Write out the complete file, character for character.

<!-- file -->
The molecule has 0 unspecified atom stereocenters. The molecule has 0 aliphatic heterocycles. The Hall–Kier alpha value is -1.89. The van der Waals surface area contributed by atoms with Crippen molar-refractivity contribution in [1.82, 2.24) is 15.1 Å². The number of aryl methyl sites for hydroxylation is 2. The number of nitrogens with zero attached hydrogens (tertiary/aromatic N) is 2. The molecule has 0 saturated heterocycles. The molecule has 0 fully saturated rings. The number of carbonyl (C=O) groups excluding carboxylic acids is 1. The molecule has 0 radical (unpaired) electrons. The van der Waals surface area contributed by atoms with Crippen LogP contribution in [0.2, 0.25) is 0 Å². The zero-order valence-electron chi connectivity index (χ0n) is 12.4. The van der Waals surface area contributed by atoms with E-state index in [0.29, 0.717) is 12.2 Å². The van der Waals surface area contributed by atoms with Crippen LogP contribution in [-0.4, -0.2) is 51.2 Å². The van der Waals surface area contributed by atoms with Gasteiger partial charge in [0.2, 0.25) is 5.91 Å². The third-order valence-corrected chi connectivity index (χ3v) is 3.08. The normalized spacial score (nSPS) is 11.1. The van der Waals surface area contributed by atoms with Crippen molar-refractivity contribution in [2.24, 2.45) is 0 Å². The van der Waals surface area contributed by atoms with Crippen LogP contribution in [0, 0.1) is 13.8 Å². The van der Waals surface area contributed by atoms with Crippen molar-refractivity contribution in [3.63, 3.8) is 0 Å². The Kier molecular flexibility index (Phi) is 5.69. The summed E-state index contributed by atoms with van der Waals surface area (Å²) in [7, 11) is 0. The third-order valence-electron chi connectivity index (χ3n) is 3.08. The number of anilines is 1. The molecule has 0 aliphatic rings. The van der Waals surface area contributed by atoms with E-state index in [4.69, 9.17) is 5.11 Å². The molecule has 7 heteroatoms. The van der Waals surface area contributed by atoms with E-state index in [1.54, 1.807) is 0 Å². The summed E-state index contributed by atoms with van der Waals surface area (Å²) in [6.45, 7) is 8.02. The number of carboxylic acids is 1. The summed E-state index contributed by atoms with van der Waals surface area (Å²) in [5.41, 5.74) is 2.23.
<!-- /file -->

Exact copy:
The molecule has 0 unspecified atom stereocenters. The molecule has 0 aliphatic heterocycles. The Hall–Kier alpha value is -1.89. The van der Waals surface area contributed by atoms with Crippen molar-refractivity contribution in [1.82, 2.24) is 15.1 Å². The number of aryl methyl sites for hydroxylation is 2. The number of nitrogens with zero attached hydrogens (tertiary/aromatic N) is 2. The molecule has 0 saturated heterocycles. The molecule has 0 fully saturated rings. The number of carbonyl (C=O) groups excluding carboxylic acids is 1. The molecule has 0 radical (unpaired) electrons. The van der Waals surface area contributed by atoms with Crippen LogP contribution in [0.2, 0.25) is 0 Å². The zero-order valence-electron chi connectivity index (χ0n) is 12.4. The van der Waals surface area contributed by atoms with E-state index in [0.29, 0.717) is 12.2 Å². The van der Waals surface area contributed by atoms with Crippen LogP contribution in [-0.4, -0.2) is 51.2 Å². The van der Waals surface area contributed by atoms with Gasteiger partial charge in [0.2, 0.25) is 5.91 Å². The third-order valence-corrected chi connectivity index (χ3v) is 3.08. The normalized spacial score (nSPS) is 11.1. The van der Waals surface area contributed by atoms with Crippen molar-refractivity contribution in [2.24, 2.45) is 0 Å². The van der Waals surface area contributed by atoms with Crippen LogP contribution in [0, 0.1) is 13.8 Å². The van der Waals surface area contributed by atoms with Crippen molar-refractivity contribution in [3.63, 3.8) is 0 Å². The Kier molecular flexibility index (Phi) is 5.69. The summed E-state index contributed by atoms with van der Waals surface area (Å²) in [7, 11) is 0. The third-order valence-electron chi connectivity index (χ3n) is 3.08. The number of anilines is 1. The molecule has 0 aliphatic rings. The van der Waals surface area contributed by atoms with E-state index in [4.69, 9.17) is 5.11 Å². The molecule has 7 heteroatoms. The van der Waals surface area contributed by atoms with E-state index in [1.54, 1.807) is 0 Å². The summed E-state index contributed by atoms with van der Waals surface area (Å²) in [6.45, 7) is 8.02. The number of carboxylic acids is 1. The summed E-state index contributed by atoms with van der Waals surface area (Å²) in [5.41, 5.74) is 2.23.